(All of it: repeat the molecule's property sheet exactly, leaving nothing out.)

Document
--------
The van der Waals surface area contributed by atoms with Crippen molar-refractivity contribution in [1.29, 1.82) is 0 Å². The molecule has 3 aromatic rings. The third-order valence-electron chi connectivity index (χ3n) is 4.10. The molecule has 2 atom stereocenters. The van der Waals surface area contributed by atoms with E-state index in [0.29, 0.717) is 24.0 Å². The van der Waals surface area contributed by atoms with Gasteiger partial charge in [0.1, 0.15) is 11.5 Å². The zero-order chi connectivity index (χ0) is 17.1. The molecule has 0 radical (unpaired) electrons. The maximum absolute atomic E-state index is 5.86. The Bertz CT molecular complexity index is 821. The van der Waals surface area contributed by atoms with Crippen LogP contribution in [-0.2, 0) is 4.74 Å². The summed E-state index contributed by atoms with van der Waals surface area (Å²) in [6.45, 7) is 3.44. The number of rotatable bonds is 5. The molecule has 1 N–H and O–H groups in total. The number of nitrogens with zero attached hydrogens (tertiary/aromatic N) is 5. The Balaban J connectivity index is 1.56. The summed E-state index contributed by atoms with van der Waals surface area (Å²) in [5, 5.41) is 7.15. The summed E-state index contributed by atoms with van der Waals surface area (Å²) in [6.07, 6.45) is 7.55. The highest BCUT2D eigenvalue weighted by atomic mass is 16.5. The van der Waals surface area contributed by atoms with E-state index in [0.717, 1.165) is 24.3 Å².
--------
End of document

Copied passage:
The van der Waals surface area contributed by atoms with Crippen molar-refractivity contribution in [1.29, 1.82) is 0 Å². The molecule has 3 aromatic rings. The third-order valence-electron chi connectivity index (χ3n) is 4.10. The molecule has 2 atom stereocenters. The van der Waals surface area contributed by atoms with E-state index in [0.29, 0.717) is 24.0 Å². The van der Waals surface area contributed by atoms with Gasteiger partial charge in [0.1, 0.15) is 11.5 Å². The zero-order chi connectivity index (χ0) is 17.1. The molecule has 0 radical (unpaired) electrons. The maximum absolute atomic E-state index is 5.86. The Bertz CT molecular complexity index is 821. The van der Waals surface area contributed by atoms with Crippen LogP contribution in [-0.2, 0) is 4.74 Å². The summed E-state index contributed by atoms with van der Waals surface area (Å²) in [6.45, 7) is 3.44. The number of rotatable bonds is 5. The molecule has 1 N–H and O–H groups in total. The number of nitrogens with zero attached hydrogens (tertiary/aromatic N) is 5. The Balaban J connectivity index is 1.56. The summed E-state index contributed by atoms with van der Waals surface area (Å²) in [5, 5.41) is 7.15. The summed E-state index contributed by atoms with van der Waals surface area (Å²) in [6.07, 6.45) is 7.55. The highest BCUT2D eigenvalue weighted by atomic mass is 16.5. The van der Waals surface area contributed by atoms with E-state index in [0.717, 1.165) is 24.3 Å².